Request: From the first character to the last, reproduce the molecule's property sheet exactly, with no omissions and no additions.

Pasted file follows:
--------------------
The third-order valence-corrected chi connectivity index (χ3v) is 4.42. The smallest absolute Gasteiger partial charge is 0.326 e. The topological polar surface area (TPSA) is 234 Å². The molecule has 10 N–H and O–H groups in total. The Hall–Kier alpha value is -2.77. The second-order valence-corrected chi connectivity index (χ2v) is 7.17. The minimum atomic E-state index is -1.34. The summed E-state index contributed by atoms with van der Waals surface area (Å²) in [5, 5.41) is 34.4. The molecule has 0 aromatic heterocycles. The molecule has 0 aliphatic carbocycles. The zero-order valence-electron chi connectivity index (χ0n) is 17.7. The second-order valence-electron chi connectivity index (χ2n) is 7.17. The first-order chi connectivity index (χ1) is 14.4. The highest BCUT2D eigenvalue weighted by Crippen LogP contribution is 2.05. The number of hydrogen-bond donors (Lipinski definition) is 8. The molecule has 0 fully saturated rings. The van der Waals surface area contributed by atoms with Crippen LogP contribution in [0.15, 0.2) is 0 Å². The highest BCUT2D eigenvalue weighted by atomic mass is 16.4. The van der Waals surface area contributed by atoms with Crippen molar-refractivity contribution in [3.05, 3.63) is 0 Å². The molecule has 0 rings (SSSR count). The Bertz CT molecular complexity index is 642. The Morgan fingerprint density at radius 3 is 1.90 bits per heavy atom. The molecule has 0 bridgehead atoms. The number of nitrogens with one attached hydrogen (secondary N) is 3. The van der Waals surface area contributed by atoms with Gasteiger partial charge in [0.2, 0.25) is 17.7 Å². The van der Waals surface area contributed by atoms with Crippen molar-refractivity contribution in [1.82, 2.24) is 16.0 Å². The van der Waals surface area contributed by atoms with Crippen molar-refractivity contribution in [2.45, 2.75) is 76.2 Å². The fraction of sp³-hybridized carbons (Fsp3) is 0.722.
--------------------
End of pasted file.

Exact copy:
The third-order valence-corrected chi connectivity index (χ3v) is 4.42. The smallest absolute Gasteiger partial charge is 0.326 e. The topological polar surface area (TPSA) is 234 Å². The molecule has 10 N–H and O–H groups in total. The Hall–Kier alpha value is -2.77. The second-order valence-corrected chi connectivity index (χ2v) is 7.17. The minimum atomic E-state index is -1.34. The summed E-state index contributed by atoms with van der Waals surface area (Å²) in [5, 5.41) is 34.4. The molecule has 0 aromatic heterocycles. The molecule has 0 aliphatic carbocycles. The zero-order valence-electron chi connectivity index (χ0n) is 17.7. The second-order valence-electron chi connectivity index (χ2n) is 7.17. The first-order chi connectivity index (χ1) is 14.4. The highest BCUT2D eigenvalue weighted by Crippen LogP contribution is 2.05. The number of hydrogen-bond donors (Lipinski definition) is 8. The molecule has 0 fully saturated rings. The van der Waals surface area contributed by atoms with Crippen LogP contribution in [0.15, 0.2) is 0 Å². The highest BCUT2D eigenvalue weighted by atomic mass is 16.4. The van der Waals surface area contributed by atoms with Crippen molar-refractivity contribution in [3.05, 3.63) is 0 Å². The molecule has 0 rings (SSSR count). The Bertz CT molecular complexity index is 642. The Morgan fingerprint density at radius 3 is 1.90 bits per heavy atom. The molecule has 0 bridgehead atoms. The number of nitrogens with one attached hydrogen (secondary N) is 3. The van der Waals surface area contributed by atoms with Gasteiger partial charge in [0.2, 0.25) is 17.7 Å². The van der Waals surface area contributed by atoms with Crippen molar-refractivity contribution in [1.82, 2.24) is 16.0 Å². The van der Waals surface area contributed by atoms with Crippen molar-refractivity contribution in [2.45, 2.75) is 76.2 Å². The fraction of sp³-hybridized carbons (Fsp3) is 0.722.